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Black Academy
Original title: Academia negra
1987
Oil on canvas
Dimensions: 200 x 300 cm
Reference: ACF0406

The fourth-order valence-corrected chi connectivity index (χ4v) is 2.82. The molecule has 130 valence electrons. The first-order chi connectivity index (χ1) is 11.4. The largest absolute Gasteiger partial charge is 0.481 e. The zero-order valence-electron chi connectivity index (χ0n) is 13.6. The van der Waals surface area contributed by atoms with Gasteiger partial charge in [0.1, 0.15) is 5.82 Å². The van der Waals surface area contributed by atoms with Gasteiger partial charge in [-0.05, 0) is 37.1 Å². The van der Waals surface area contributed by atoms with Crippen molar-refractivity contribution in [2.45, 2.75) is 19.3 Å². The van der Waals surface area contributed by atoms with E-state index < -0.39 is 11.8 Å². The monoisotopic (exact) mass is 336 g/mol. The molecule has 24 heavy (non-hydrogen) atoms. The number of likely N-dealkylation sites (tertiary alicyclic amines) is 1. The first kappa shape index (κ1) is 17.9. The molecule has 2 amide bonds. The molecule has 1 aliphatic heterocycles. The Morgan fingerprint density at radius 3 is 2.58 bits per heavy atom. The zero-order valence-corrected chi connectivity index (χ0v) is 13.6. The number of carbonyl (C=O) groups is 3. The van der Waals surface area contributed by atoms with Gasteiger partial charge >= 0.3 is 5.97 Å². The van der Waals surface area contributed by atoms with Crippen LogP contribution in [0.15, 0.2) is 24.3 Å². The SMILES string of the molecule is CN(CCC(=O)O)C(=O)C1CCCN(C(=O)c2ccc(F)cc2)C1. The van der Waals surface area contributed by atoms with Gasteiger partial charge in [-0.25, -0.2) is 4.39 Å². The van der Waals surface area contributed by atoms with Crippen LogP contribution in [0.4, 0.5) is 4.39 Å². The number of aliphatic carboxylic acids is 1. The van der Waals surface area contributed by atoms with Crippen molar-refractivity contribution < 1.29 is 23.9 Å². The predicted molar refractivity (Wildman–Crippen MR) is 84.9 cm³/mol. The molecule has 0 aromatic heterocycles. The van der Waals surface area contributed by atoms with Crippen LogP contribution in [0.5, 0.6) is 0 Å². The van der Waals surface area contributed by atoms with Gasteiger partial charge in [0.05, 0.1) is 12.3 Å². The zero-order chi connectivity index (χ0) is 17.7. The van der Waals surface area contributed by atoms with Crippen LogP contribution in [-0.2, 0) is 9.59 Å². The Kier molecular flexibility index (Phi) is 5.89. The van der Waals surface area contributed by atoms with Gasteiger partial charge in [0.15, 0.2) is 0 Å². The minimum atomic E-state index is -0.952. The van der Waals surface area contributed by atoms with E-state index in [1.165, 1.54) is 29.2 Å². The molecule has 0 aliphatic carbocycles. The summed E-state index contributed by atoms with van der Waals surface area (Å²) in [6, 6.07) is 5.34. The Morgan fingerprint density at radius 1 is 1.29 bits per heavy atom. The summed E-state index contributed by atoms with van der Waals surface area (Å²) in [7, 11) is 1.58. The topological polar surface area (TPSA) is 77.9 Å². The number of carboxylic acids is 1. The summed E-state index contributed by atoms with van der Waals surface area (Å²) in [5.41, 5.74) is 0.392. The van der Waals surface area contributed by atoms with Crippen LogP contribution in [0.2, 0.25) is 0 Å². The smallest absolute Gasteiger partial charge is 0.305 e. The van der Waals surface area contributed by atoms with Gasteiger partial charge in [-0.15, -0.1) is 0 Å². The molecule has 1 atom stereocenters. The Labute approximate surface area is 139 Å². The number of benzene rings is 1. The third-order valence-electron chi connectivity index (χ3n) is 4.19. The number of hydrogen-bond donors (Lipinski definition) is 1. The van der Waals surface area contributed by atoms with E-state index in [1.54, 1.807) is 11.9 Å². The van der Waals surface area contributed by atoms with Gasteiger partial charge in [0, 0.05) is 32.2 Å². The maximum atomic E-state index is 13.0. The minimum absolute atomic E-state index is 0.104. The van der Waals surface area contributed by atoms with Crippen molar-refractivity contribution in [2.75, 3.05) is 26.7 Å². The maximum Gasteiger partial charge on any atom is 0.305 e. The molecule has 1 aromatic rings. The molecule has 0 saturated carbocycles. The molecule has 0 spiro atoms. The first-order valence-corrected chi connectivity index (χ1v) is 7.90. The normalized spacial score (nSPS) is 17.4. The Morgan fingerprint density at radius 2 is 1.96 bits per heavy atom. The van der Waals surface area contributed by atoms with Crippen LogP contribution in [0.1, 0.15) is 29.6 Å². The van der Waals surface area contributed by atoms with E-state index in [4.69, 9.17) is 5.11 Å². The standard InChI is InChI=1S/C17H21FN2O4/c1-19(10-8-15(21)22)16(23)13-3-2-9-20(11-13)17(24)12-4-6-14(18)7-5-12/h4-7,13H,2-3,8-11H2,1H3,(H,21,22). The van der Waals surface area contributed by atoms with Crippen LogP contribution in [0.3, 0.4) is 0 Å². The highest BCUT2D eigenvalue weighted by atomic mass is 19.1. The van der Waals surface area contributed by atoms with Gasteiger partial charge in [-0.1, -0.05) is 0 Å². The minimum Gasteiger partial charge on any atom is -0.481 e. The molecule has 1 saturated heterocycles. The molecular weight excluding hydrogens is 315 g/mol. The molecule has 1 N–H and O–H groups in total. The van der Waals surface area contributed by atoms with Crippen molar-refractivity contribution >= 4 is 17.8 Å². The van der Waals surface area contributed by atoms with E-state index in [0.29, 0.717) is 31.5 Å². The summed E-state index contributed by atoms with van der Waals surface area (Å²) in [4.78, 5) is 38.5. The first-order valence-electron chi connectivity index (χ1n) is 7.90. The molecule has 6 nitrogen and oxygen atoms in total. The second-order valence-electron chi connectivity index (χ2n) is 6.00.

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In the early eighties, Juan Navarro Baldeweg took up painting again. He had begun twenty years earlier, but now he carried out a substantial, if not radical, transformation of his approach. The main trait that has defined him since then is his occupation of a territory that does not distinguish between figuration and abstraction. In his own words, in his painting there are always “recognisable signs”, “a swelling of forms in the most abstract backgrounds”. Navarro Baldeweg has systematically and inventively appropriated certain contributions from some of the leading personalities of both the historic tradition and the modern avant-garde, for example, Henri Matisse or Constantin Brancusi in the period before the Second World War, or Robert Motherwell in the half century after it. In the words of Kevin Power, “Navarro Baldeweg rereads Titian, Ingres or Matisse not only to discover what has not been said, but what can be said again in another way”. Nor has he ever disdained his intense relation with the Mediterranean world, nor the motifs, issues and subjects that have ruled his ideas and imagination. Cabeza, negro y plata is part of a set of ‘Figures’—that was the name he gave them himself at the retrospective put on by the Instituto Valenciano de Arte Moderno between May and July 1999—which could include other earlier and later series: the ‘Smokers’ or the ‘Danaes’. The works in the ‘Figures’ series are distinguished from the ‘Smokers’ by the fact that here there is absolutely no representation of the energies or synergies of the protagonist of the picture—a general feature of his work, both sculpture and architecture—and from the ‘Danaes’ because they elude any reference to mythology or the history of painting. Nor are they “classical heads”, which abound in the works he did three or four years later, but they might be considered “masks” rather than heads strictly speaking. As Ángel González has said, relating them to the painter’s poetics, they are “masks of the invisible, since masks not only serve to hide us from others and make us invisible to their eyes, but also for the invisible to be seen. They seem to constitute the very boundary between the visible and the invisible, or are at least its most plausible, frequent and striking representation”.

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